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What types of microorganisms will UV sterilization inactivate?

Bottled Water Contaminants

Ultraviolet Sterilization is unmatched in its efficiency, simplicity, and dependability when applied as a microorganism disinfectant. UV sterilization is a proven solution to waterborne planktonic algae as well as other harmful pathogen problems. Certain critical UV performance factors greatly affect all UV sterilizers, no matter who's the manufacturer.

Ultraviolet light is a spectrum of light just below the range visible to the human eye (below the blue spectrum of visible light in the chart above). UV light is divided into four distinct spectral areas-Vacuum UV (100 to 200 nanometers), UV-C (200 to 280 nanometers), UV-B (280 to 315 nanometers), and UV-A (315 to 400 nanometers). The UV-C spectrum (200 to 280 nanometers) is the most lethal range of wavelengths for microorganisms. This range, with 264 nanometers being the peak germicidal wavelength, is known as the Germicidal Spectrum.

It is critical to first identify the microorganism. Each type of microorganism requires a specific UV-C radiation exposure rate to successfully complete the disinfection process. The targeted microorganism must be directly exposed to the UV-C radiation long enough for the radiation to penetrate the microorganism's cell wall. However, it takes only seconds for UV-C light rays to inactivate waterborne microorganisms by breaking through the microorganism's cell wall and disrupting their DNA. This often totally destroys the organism, or at the very least will impair its ability to reproduce.

The size, biological make up and life cycle of a microorganism all play a critical part in successful germicidal disinfection. By way of comparison, there are approximately 65,000 known protozoa and only 4,500 bacteria of which all require their own specific UV-C dose. A microorganism’s size plays a significant roll in the UV dose required to irradiate it. Protozoa is often many times larger than bacteria and therefore requires a much higher UV dose.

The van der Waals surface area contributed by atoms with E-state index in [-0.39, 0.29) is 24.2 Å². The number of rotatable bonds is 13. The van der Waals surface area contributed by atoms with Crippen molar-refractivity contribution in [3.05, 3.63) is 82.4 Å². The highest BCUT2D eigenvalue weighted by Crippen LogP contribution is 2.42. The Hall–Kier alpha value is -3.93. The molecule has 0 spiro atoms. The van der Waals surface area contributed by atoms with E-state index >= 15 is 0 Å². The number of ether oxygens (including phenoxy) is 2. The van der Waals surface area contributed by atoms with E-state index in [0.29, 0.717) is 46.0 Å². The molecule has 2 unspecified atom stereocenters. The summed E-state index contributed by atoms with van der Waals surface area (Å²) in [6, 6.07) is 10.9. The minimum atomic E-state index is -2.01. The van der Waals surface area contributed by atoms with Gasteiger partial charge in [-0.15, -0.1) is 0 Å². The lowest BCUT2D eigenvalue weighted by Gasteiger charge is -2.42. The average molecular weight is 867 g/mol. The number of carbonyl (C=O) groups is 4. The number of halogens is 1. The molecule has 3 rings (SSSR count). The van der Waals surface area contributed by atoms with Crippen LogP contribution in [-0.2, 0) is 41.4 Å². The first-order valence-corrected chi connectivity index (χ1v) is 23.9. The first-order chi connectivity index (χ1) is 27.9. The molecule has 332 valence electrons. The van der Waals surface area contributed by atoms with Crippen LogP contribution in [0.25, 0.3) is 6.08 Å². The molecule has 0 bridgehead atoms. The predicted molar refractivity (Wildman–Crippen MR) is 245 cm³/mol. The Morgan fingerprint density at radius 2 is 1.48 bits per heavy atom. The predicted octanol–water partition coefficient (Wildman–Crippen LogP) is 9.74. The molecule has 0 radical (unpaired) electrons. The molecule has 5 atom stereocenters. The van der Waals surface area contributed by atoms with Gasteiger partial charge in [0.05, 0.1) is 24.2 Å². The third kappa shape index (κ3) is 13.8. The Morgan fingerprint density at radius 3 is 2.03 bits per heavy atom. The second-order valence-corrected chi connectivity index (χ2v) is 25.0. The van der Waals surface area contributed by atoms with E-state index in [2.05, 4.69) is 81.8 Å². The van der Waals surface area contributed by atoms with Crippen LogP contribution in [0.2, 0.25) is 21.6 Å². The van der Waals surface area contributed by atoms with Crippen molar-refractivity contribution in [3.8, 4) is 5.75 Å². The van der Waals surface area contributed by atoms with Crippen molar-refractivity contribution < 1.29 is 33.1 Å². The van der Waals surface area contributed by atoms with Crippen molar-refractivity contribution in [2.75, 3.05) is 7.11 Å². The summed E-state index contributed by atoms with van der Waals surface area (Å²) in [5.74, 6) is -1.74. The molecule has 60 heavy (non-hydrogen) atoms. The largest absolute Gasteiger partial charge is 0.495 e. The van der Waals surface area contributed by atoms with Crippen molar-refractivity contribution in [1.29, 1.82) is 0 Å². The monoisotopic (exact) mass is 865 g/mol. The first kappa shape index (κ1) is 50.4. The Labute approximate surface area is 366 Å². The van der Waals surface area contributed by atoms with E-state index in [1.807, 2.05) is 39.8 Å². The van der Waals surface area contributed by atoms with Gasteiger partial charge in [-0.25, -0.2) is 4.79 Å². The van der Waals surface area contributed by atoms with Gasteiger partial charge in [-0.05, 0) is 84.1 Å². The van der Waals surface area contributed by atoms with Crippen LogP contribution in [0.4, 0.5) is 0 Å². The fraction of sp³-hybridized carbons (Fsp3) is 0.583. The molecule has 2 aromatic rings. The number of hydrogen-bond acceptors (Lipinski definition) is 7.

Life cycle is another critical factor that requires consideration when applying UV sterilization, the marine parasite cryptocaryon (salt water white spot) is an excellent example of how complex a microorganism’s life cycle can be. Cryptocaryon has a four part life cycle. A warm water parasite, cryptocaryon can be lethal to many species of marine fish. Regarding treatment; the aquaculture community has waged battles against cryptocaryon and have lost, specifically at the encysted (Tomont) stage simply due to its evasiveness by attaching itself to substrate. Disease outbreaks still occur even with filtering the water column using extremely fast flow rates.

Prerequisites of achieving successful UV disinfection: Identify the “Target Microorganism”, consider its physical and life cycle characteristics, determine its required UV dose, determine the condition of the water to be treated (water temperature & UV Transmissibility). Contact a reputable UV manufacturer, ask questions regarding their equipment’s capacity, share your needs and then select the UV sterilizer model that best suits your application requirements.